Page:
Many people believe that all assumptions are bad, because you must prove every claim in your argument. This, however, is a logical impossibility. For example, suppose I want to prove that it is raining. I point to the drops coming from the sky. That is my evidence. But I must assume that the drops have no other source, that they are actually water, and so on. At the most basic level I must assume that my eyes and my sense of touch are giving me an accurate picture of reality. No matter how much you prove, there is always something more basic that you take for granted and do not try to prove.

Mistake #2: The assumption is good because there is evidence

This is the opposite of mistake number 1. If an assumption is a claim that the author does not try to prove, there cannot be any evidence for it. If there is evidence, the author did try to prove the claim, so it is not an assumption.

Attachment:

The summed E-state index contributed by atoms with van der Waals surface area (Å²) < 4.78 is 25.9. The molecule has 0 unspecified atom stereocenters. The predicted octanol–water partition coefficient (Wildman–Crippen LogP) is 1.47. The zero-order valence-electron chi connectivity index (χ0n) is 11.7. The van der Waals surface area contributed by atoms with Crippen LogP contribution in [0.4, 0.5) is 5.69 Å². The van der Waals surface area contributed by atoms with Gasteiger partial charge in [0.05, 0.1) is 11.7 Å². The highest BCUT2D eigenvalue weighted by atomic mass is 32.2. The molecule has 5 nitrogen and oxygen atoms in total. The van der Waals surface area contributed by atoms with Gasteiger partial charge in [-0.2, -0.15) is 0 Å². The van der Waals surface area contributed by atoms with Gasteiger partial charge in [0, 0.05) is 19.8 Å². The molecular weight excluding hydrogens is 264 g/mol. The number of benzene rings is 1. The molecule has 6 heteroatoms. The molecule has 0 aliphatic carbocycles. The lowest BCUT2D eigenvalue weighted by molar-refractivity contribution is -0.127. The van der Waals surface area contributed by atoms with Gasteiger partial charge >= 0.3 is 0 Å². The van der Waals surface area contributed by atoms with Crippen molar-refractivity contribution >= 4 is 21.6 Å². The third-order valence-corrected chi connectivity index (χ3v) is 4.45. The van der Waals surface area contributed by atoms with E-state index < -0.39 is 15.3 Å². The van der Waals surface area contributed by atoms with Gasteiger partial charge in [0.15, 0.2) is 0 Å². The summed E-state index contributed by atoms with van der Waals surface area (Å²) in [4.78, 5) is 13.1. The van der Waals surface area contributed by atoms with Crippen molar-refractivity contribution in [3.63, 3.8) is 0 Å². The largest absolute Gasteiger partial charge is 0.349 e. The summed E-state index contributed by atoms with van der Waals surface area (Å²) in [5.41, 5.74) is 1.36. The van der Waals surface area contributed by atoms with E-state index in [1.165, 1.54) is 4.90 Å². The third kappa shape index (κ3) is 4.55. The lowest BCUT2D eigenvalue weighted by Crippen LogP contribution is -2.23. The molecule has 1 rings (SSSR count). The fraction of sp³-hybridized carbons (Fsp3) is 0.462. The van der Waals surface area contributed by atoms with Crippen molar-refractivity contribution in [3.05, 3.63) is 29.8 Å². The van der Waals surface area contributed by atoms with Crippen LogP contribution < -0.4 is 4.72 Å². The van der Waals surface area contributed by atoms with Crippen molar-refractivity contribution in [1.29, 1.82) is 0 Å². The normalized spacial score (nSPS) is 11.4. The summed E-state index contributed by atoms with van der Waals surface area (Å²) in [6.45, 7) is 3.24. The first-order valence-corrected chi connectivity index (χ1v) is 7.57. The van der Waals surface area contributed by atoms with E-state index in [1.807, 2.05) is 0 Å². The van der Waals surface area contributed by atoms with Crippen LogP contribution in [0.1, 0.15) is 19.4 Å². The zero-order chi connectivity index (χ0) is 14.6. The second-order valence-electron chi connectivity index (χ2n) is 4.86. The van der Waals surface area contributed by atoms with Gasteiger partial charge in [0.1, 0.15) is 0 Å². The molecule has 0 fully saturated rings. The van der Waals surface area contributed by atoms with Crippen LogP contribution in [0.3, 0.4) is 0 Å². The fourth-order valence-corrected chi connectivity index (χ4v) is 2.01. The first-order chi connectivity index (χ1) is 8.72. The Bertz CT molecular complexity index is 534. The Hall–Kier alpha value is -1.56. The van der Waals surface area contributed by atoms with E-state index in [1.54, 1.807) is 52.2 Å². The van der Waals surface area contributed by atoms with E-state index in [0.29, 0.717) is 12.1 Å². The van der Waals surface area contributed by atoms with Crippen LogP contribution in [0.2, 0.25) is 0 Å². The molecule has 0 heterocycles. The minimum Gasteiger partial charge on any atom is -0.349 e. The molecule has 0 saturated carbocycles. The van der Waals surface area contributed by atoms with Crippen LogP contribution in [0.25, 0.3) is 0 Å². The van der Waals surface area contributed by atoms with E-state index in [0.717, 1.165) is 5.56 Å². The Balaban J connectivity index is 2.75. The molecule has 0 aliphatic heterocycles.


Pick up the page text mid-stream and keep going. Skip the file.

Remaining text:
If your paper says something like "The article provides support for this assumption," or "The authors give evidence that this assumption is true," it is making a basic mistake about the meaning of the word "assumption." The claim your paper has identified is not an assumption.

Once again, the idea is to spot a claim that is not supported by evidence in the article, and then decide whether it could be supported, based on what you know or believe about the subject. You must use your own judgement in deciding this. You cannot base it on what is in the article. The whole point of this kind of analysis is to spot the points where the article does not support its claims.

Mistake #3: The assumption is bad because the evidence is weak.